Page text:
During Greenbuild in Toronto, CertainTeed Corporation introduced a new solar photovoltaic system called the Apollo Solar Roofing System. Apollo skips the rack and mount for a seamless profile that integrates with standard roof shingles. Each 12-pound module has 14 high-efficiency, polycrystalline silicon solar cells that soak up the sun and convert it to energy to power the underlying home.
The value proposition of solar energy is driving great opportunities for homeowners looking to invest in sustainable power production. In fact, the average installed cost of a solar PV system completed in 2010 fell by 17% from the prior year, and the cost has also dropped an additional 11% so far in 2011, according to the Lawrence Berkeley National Laboratory.
In an article that’s sure to raise the hackles of the Passive House crowd, Joseph Lstiburek, a principal of Building Science Corporation, says the Passivhaus airtightness requirement – 0.6 ach @ 50 Pa — “doesn’t seem to be based on anything that makes any sense.“ He suggests the following: “if you get below 3 ach @ 50 Pa the comfort problems go away, things become predictable, and you save energy. Add the controlled ventilation piece and the combustion safety piece and nobody dies and nobody gets sick and life is good.“ In other words, remove large holes in the building envelope, install a controlled ventilation system, and use sealed combustion or power vented appliances.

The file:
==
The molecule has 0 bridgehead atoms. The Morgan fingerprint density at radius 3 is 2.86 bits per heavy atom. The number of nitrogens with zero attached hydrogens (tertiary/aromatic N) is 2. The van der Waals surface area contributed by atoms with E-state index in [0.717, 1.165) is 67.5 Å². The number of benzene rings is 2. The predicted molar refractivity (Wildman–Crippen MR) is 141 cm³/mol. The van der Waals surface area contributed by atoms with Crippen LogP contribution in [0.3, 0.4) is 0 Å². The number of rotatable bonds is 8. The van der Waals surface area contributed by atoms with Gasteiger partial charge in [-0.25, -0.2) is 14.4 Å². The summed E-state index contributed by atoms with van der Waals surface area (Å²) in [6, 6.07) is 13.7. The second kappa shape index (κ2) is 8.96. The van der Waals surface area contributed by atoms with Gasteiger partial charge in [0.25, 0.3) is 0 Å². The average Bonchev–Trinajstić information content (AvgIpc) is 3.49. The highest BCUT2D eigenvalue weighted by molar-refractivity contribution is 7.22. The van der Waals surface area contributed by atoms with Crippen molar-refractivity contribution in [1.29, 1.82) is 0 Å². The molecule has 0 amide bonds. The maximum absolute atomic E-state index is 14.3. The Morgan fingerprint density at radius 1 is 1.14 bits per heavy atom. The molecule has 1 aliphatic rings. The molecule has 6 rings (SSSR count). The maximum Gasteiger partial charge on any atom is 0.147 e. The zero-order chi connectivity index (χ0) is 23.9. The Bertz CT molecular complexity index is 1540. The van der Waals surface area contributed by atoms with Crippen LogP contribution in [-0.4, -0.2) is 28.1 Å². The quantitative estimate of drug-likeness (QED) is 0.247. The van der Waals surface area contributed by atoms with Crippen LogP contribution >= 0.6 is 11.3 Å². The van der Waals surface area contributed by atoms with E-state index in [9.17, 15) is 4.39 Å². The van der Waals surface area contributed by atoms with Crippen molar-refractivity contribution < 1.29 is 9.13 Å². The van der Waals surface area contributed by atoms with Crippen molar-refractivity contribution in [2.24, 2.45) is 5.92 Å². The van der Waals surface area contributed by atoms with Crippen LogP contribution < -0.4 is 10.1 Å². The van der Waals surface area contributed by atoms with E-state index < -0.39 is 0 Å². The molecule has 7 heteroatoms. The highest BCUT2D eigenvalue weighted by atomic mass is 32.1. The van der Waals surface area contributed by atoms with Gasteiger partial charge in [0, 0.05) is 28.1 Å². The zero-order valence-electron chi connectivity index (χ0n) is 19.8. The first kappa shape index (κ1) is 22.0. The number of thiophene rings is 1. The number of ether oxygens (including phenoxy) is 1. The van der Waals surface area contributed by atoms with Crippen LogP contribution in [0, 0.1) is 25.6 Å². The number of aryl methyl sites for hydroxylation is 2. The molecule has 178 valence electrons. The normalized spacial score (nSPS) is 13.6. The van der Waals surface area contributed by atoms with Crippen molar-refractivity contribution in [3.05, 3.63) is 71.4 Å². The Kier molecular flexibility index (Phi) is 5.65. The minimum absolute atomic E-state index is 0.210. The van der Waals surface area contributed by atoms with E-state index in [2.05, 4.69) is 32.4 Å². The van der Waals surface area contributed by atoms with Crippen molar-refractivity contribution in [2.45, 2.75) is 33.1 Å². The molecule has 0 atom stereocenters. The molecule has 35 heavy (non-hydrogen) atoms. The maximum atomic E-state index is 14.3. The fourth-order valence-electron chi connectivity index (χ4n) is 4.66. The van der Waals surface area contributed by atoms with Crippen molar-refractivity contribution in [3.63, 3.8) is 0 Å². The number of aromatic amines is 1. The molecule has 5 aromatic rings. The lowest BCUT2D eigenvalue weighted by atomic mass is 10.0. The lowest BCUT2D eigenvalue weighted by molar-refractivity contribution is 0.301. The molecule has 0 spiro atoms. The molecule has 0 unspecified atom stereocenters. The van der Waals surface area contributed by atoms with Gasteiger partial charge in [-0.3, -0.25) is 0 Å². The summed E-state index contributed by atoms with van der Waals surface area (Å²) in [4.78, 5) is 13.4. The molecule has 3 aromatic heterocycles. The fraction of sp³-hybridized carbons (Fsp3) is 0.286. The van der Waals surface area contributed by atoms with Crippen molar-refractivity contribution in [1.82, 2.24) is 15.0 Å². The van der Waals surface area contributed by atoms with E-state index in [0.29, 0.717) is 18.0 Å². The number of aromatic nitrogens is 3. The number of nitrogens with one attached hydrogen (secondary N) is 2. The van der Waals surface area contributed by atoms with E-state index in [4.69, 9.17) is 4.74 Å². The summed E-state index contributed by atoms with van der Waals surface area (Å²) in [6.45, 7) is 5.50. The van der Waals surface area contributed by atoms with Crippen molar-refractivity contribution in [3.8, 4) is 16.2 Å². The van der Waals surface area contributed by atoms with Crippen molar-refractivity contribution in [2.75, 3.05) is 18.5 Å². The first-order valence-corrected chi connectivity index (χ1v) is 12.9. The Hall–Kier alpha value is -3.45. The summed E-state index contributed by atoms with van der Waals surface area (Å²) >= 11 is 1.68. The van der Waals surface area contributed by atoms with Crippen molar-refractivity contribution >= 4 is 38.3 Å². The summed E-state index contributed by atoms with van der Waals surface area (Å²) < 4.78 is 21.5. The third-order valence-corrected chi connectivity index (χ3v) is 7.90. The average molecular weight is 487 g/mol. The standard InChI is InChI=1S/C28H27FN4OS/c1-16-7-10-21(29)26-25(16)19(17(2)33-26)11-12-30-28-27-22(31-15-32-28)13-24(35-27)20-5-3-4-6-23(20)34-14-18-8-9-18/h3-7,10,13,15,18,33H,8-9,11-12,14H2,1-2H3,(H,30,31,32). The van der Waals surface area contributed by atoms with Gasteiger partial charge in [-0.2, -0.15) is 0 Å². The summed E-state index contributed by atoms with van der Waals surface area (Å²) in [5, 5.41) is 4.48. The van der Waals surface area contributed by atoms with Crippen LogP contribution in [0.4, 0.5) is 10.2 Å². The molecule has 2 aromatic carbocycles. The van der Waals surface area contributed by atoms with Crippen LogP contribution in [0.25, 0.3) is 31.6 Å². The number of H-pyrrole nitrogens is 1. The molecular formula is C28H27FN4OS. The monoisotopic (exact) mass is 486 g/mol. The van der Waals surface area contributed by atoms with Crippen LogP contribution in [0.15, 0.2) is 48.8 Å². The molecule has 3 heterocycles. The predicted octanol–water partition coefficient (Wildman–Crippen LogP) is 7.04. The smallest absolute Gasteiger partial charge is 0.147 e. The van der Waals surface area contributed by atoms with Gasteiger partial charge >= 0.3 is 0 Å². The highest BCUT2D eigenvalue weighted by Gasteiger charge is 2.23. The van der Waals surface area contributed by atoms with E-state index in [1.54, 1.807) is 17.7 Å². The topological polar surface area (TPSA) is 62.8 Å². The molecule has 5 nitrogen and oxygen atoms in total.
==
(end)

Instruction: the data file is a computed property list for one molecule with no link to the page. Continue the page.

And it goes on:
The Wall Street Journal discusses some of the latest green building practices that help homeowners save energy. The four the author focuses on are blown fiberglass insulation (expensive yet cheaper than spray foam), heat pump water heaters (pricey systems that use heat from the air), electronic monitors (gadgets to cut unneeded energy usage), and concrete countertops (an affordable local surface option). Read the article:
Project Frog, a start-up that designs and builds prefabricated sustainable buildings, recently announced a $22 million investment round led by GE, signaling the multinational company is bullish on not just environmental responsibility but innovative construction methods, too. As part of the relationship, GE will complete a Project Frog building at GE’s Crotonville Learning Center in Ossining, New York by the end of 2011.